Question? Leave a message!




Free English Grammar E-Book Level 2

English grammar eBook download free pdf free download
HowdyNicolson Profile Pic
HowdyNicolson,France,Professional
Published Date:09-07-2017
Website URL
Comment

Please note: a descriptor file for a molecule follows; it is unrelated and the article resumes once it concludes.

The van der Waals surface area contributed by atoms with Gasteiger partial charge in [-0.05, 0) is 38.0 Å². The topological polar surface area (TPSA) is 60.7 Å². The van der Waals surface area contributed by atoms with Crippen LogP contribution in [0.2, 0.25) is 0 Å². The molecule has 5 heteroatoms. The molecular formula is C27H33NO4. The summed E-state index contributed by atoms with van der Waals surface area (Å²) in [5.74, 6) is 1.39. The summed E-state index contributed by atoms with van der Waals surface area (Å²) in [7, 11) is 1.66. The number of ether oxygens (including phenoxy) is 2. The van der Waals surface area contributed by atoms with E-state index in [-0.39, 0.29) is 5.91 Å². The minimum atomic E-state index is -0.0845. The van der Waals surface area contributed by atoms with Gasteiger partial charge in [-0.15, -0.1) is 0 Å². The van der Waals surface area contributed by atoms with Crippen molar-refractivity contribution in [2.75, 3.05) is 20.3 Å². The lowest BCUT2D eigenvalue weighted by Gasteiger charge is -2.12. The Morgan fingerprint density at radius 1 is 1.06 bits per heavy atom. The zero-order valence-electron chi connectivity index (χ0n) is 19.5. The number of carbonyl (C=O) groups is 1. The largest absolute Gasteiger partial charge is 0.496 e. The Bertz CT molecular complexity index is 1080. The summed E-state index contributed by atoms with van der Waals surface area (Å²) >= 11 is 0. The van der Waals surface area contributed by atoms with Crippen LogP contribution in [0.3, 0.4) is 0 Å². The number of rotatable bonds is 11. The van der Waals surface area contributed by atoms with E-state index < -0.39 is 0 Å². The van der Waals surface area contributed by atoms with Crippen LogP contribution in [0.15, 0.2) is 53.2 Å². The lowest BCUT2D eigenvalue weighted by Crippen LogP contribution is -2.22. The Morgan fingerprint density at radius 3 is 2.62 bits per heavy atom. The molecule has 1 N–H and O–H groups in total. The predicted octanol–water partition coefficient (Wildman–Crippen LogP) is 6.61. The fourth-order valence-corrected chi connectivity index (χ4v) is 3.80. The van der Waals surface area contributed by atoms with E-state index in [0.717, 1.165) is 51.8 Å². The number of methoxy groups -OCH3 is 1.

Free English Grammar E-Book Level 2 2 Table of Contents Present Continuous For Future Use…………………………………… 5 Will or Going To? ………………………………………………………………. 6 Linking Words: Reasons and Results ……………………………… 7 Linking Words: Adding, Organizing, Summarizing…………… 10 Linking Words: Contrasting Ideas……………………………………… 13 Tips for Learning Irregular Verbs ……………………………………… 14 Simple Past and Past Continuous ……………………………………… 20 Present Perfect + Ever / Never ………………………………………… 23 Present Perfect + Yet / Already / Just ……………………………… 25 Present Perfect + For / Since …………………………………………… 27 Present Perfect Simple / Continuous ………………………………… 28 Comparative Adjectives: Not as ______ as ……………………… 30 Comparative Adjectives: Quantifiers ………………………………… 31 Comparative or Superlative? ……………………………………………… 33 So / Neither / Too ……………………………………………………………… 34 Verbs + Infinitive or –ING ………………………………………………… 38 Permission, Obligation, Prohibition …………………………………… 42 Prepositions of Time …………………………………………………………… 46 Prepositions of Place …………………………………………………………… 51 Prepositions of Movement …………………………………………………… 56 Relative Clauses …………………………………………………………………… 61 Word Order: Asking Questions …………………………………………… 65 www.espressoenglish.net 3 Direct and Indirect Questions ………………………………… 70 Two Forms of “Used to” …………………………………………… 73 Too and Enough ………………………………………………………… 74 Some / Any / No ………………………………………………………… 75 Subject-Verb Agreement …………………………………………… 78 First Conditional ………………………………………………………… 81 Second Conditional …………………………………………………… 83 Should / Could / Would ……………………………………………… 85 Past Perfect ………………………………………………………………… 88 Present Perfect or Past Perfect? ………………………………… 91 Passive Voice: Present / Past …………………………………… 94 Reported Speech: Statements…………………………………… 95 Reported Speech: Requests, Orders, Questions ……… 97 www.espressoenglish.net 4 Welcome Thanks for downloading the Free English Grammar E-Book Level 2 – I hope it helps you with your English studies If you have any questions about the lessons, please e-mail me at helpespressoenglish.net Espresso English has over 300 fun, fast online English lessons (www.espressoenglish.net). You can also sign up to get new English lessons every week by e-mail, as well as the Free English Grammar E-Book Level 1. Please Share This Book This book is free, but can I ask you to help me with one thing? Please post a link to the book on Facebook and Twitter to share it with your friends and classmates. Thanks – I really appreciate it www.espressoenglish.net 5 Present Continuous For Future Use Talking about the future in English Many students use only will or going to in order to talk about the future. However, it’s very common to use the present continuous to talk about the future, in the case of arrangements that are planned: + I’m having dinner with friends tonight. + She’s meeting David at the train station tomorrow. - He isn’t coming to the party. - We aren’t seeing our family this weekend. ? What are you doing on Saturday? ? Is Mary arriving at 7:00 or 8:00 tomorrow morning? You can use the present continuous for future plans with these words: tonight, tomorrow, this weekend next week/month/year this summer/fall/winter/spring on Monday/Tuesday/Wednesday/etc. next Monday/Tuesday/Wednesday/etc. www.espressoenglish.net 6 Will or Going To? There are two additional ways to talk about the future in English: will/won’t and going to. Use “going to” for plans and arrangements: On my next vacation, I’m going to stay in a nice hotel in Paris. She’s going to look for a new job after her current contract ends. David’s going to meet me at the airport at 8:00. We’re going to get married next July. They’re going to visit Amy next week. They made plans to meet up on Monday. Peter and Paul are going to share an apartment when they move to New York. Note: You can also use the present continuous for the future in these cases. On my next vacation, I’m staying at a nice hotel in Paris. David’s meeting me at the airport at 8:00. We’re getting married next July. Use “will/won’t” for promises: I‘ll send you an e-mail. I won’t tell anyone your secret. He‘ll pay you back tomorrow. We won’t forget your birthday. Use “will” for offers: I‘ll buy you a drink. My secretary will help you with the paperwork. Use “will” for decisions made in that moment: “Would you like potatoes or rice?” “I‘ll have the rice.” ”Which shirt do you like?” “Well, the red one is cheaper, but I prefer the color blue. I‘ll take the blue one.” www.espressoenglish.net 7 You can use either “will/won’t” or “going to” for predictions or general statements about the future: My company‘s going to move its headquarters overseas next year. My company will move its headquarters overseas next year. Your wife will love those flowers – they’re beautiful Your wife’s going to love those flowers – they’re beautiful The economy isn’t going to improve much this year. The economy won’t improve much this year. He won’t pass the test. He hasn’t studied at all. He’s not going to pass the test. He hasn’t studied at all. Use I think… will and I don’t think… will to express thoughts about the future. Don’t use I think… won’t. (it doesn’t sound natural). • I think you won’t like this movie. It’s very violent. • I don’t think you’ll like this movie. It’s very violent. Will/Won’t vs. Going to Quiz Click here to take the quiz http://www.espressoenglish.net/grammar-in-use-willwont-vs-going-toquiz Linking Words: Reasons and Results Image source: FreeDigitalPhotos.net Linking words help you connect the ideas in a sentence. In this lesson, you’ll learn some common linking words to express reasons and results. Linking Words: Reasons www.espressoenglish.net 8 Because / Because of The difference between these two words is that because is followed by a subject + verb, and because of is followed by a noun: • The game was canceled because of the rain. • The game was canceled because it was raining. In spoken English, many people say ’cause as a short form of “because.” Due to / Owing to Due to and owing to are also followed by a noun. These words are a little more formal. There’s a lot of traffic today due to the upcoming holiday. (holiday = noun) The after-school program was canceled owing to lack of interest from the students. (lack = noun) Due to the fact that / Owing to the fact that Use these phrases before a subject + verb. Again, these phrases are a little more formal. Many people are still unemployed due to the fact that the economic recovery has been slower than anticipated. The publisher rejected the author’s latest work owing to the fact that the manuscript was full of errors. Since / As Since and as are more informal, and they are followed by a subject + verb. • I’m going to bed at 10 PM since I need to get up early tomorrow. • I didn’t go to the gym today, as I had a lot of homework to do. Linking Words: Results www.espressoenglish.net 9 Therefore / Consequently / As a result These words are more formal, and are more commonly used in written English. Our company’s profits have increased 150% in the past year. Therefore, we’re going to invest in new equipment and training programs. The tennis player had knee surgery mid-October; consequently, she took the rest of the season off. There have been heavy rains throughout the interior of the state. As a result, several areas have experienced flooding. So “So” is more informal, and more commonly used in spoken English. We were hungry, so we stopped at a cafe for a snack. Linking Words Quiz: Reasons and Results Click here to take the quiz http://www.espressoenglish.net/linking-words-in-english-reasons-and- results/quiz www.espressoenglish.net 10 Linking Words: Adding, Organizing, Summarizing Adding Information and Examples for example / for instance Use these words to give one example of the idea you are talking about. Both of these expressions can go at the beginning or the end of a sentence. There are a number of problems in this school. For example, many of the classrooms don’t have audiovisual equipment. She has a lot of good ideas for our business – opening an online store, for instance. Written English: i.e. and e.g In written English, we can use i.e. to give further explanation or clarification; it means “that is” or “in other words.” Our last marketing campaign failed (i.e. we spent 50,000 and didn’t make many sales). We can use e.g. to give examples; it means “for example” I enjoy radical sports (e.g. rock climbing, hang gliding, and windsurfing). In formal writing, these expressions always appear inside parentheses. namely / such as There is a difference between namely and such as. Namely is followed by ALL of the examples you referred to, but such as gives only one or some of the examples, not all of them. www.espressoenglish.net 11 A few of the students – namely Brian, Thomas, and Jack – failed the course. A few of the students, such as Brian, failed the course. also / too Also can go in the middle of a sentence, whereas too is typically used at the end. We did a lot of sightseeing on our vacation. We also bought a number of souvenirs. We did a lot of sightseeing on our vacation. We bought a number of souvenirs, too. as well / as well as As well goes at the end of the sentence (similarly to too). As well as must be followed by another word. • She’s not only extremely successful, she’s beautiful as well. • She’s beautiful as well as being extremely successful. in addition / moreover / furthermore These linking words are usually used at the beginning of a sentence to add another idea or further develop the previous point. People who exercise regularly have more energy during the day and sleep better at night. In addition, they tend to live longer. Construction on the new subway has been delayed for months due to budget shortfalls. Moreover, the workers are threatening to go on strike. Our sales are expected to rise 30% in the next year. Furthermore, purchase of new equipment will help cut manufacturing costs and increase profits. www.espressoenglish.net 12 Note: In addition, moreover, and furthermore are more formal English. In informal spoken English, we usually use the expressions plus, what’s more, and besides. Organizing and Ordering Information Firstly / Secondly When you are going to make a series of points, you can use firstly and secondly for the first and second points. After that, you can use “The third point,” ”The fourth point,” etc. or “in addition.” Lastly / Finally For your final point, you can begin the sentence with lastly or finally. These words show your audience that you are almost finished. the former / the latter You can use these words to refer back to two examples previously mentioned: Our company has two factories: one in Detroit and one in Atlanta. The former is operating at 95% capacity and the latter at 65%. In this case, “the former” = the factory in Detroit, and “the latter” = the factory in Atlanta. Summarizing Information Here are some English phrases you can use to give a summary of the information you have already said or written. In general, these phrases go at the beginning of the sentence and are followed by a comma. • In short, • In summary, • To summarize, • In conclusion, • In a nutshell, (more informal) www.espressoenglish.net 13 Linking Words: Contrasting Ideas Image source: FreeDigitalPhotos.net But / However But is more informal than however. You can use however at the beginning of a sentence, but you can’t use but at the beginning of a sentence (in written English). I tried to lift the box, but it was too heavy for me. I tried to lift the box. However, it was too heavy for me. Although / Even though These linking words are the same, and they are both followed by a subject + verb. Although I exercise every day, I can’t seem to lose any weight. She still loves him, even though he treated her very badly. Despite / In spite of These linking words are the same, and they are followed by a noun or a gerund (-ing form of the verb, which can function as a noun). Our plane arrived on time in spite of the delay during takeoff. We won the game despite having two fewer players. Despite the fact that / in spite of the fact that These phrases are followed by a subject + verb. They arrived on time in spite of the fact that they left an hour late. We won the game despite the fact that we had two fewer players. While / Whereas / Unlike These linking words are used to make contrasts. While and whereas are usually used between two complete phrases. Unlike is typically used with only a subject. I like tennis, while my brother prefers bowling. www.espressoenglish.net 14 This cell phone plan costs 0.05 per minute, whereas that one gives you up to 800 minutes per month for a fixed price. His boss allows him to work from home, unlike mine. She’s very friendly, unlike her sister. Linking Words Quiz: Contrasting Ideas Click here to take the quiz http://www.espressoenglish.net/linking-words-contrasting- ideasquiz Tips for Learning Irregular Verbs Did you know that about 70% of the time when we use a verb in English, it is an irregular one? That means that learning and using irregular verbs is essential for learning English The English language has so many irregular verbs that it can make you go crazy… but even irregular verbs follow some patterns. In this lesson, you’ll learn “groups” of irregular verbs that can make it easier to memorize them. Don’t just study this list – try to create your own sentences and use all the verbs you know This will help you remember them much better. Ready? Let’s go Verbs with all 3 forms identical Let’s begin with the easiest group of irregular verbs. These verbs are the same in the present, the past, and the past participle. They include: bet, burst, cast, cost, cut, fit, hit, hurt, let, put, quit, set, shut, split, spread When talking about clothes being the correct size Verbs with identical Present and Past Participle www.espressoenglish.net 15 These verbs are the same in the present and the past participle. Only the simple past form is different: Present Past Past Participle come came come become became become run ran run Verbs with –N in the Past Participle These verbs are a little more complicated, as they have –n in the past participle form. There are a few different groups of verbs: With “o” in the past and past participle Present Past Past Participle break broke broken choose chose chosen forget forgot forgotten freeze froze frozen get got gotten speak spoke spoken steal stole stolen tear tore torn wake woke woken wear wore worn www.espressoenglish.net 16 With “o” in the past only Present Past Past Participle drive drove driven ride rode ridden rise rose risen write wrote written Past with -ew, past participle with -own Present Past Past Participle blow blew blown fly flew flown grow grew grown know knew known throw threw thrown Other irregular verbs with past participle ending in –n Present Past Past Participle bite bit bitten hide hid hidden eat ate eaten fall fell fallen forbid forbade forbidden forgive forgave forgiven give gave given www.espressoenglish.net 17 see saw seen shake shook shaken take took taken Verbs with vowel changes Long “e” changes to short “e” Present Past Past Participle keep kept kept sleep slept slept feel felt felt bleed bled bled feed fed fed meet met met lead led led “ea” is pronounced differently Present Past Past Participle deal dealt dealt dream dreamt dreamt mean meant meant read read read hear heard heard www.espressoenglish.net 18 Long “i” changes to “ou” Present Past Past Participle bind bound bound find found found grind ground ground wind wound wound Short “i” changes to “u” Present Past Past Participle dig dug dug stick stuck stuck spin spun spun sting stung stung swing swung swung -ell changes to -old Present Past Past Participle sell sold sold tell told told -ought and –aught endings Present Past Past Participle bring brought brought buy bought bought www.espressoenglish.net 19 catch caught caught fight fought fought seek sought sought teach taught taught think thought thought Verbs with 3 different vowels Are you ready for a challenge? These irregular verbs have different vowels in each form. Fortunately, they do follow a pattern. Vowel changes from “i” to “a” to “u” Present Past Past Participle begin began begun drink drank drunk ring rang rung shrink shrank shrunk sing sang sung sink sank sunk spring sprang sprung swim swam swum The REALLY Irregular Verbs Well, these are the completely irregular verbs – the ones that don’t fit into any of the categories above They are also some of the most commonly used verbs in the English language, so make sure to memorize them in all their crazy irregular forms www.espressoenglish.net 20 Present Past Past Participle be was / were been do did done go went gone have had had make made made Simple Past and Past Continuous When to use the Past Continuous To talk about things that were in progress in the past. Past Continuous Positive To form the past continuous positive, use subject + was/were + verb + -ing I / He / She / It was studying You / We / They were studying Examples: “What were you doing when I called you?” “I was studying.” She was playing guitar at the party. At 5:30 last night, we were driving home. They saw a starfish while they were walking on the beach. www.espressoenglish.net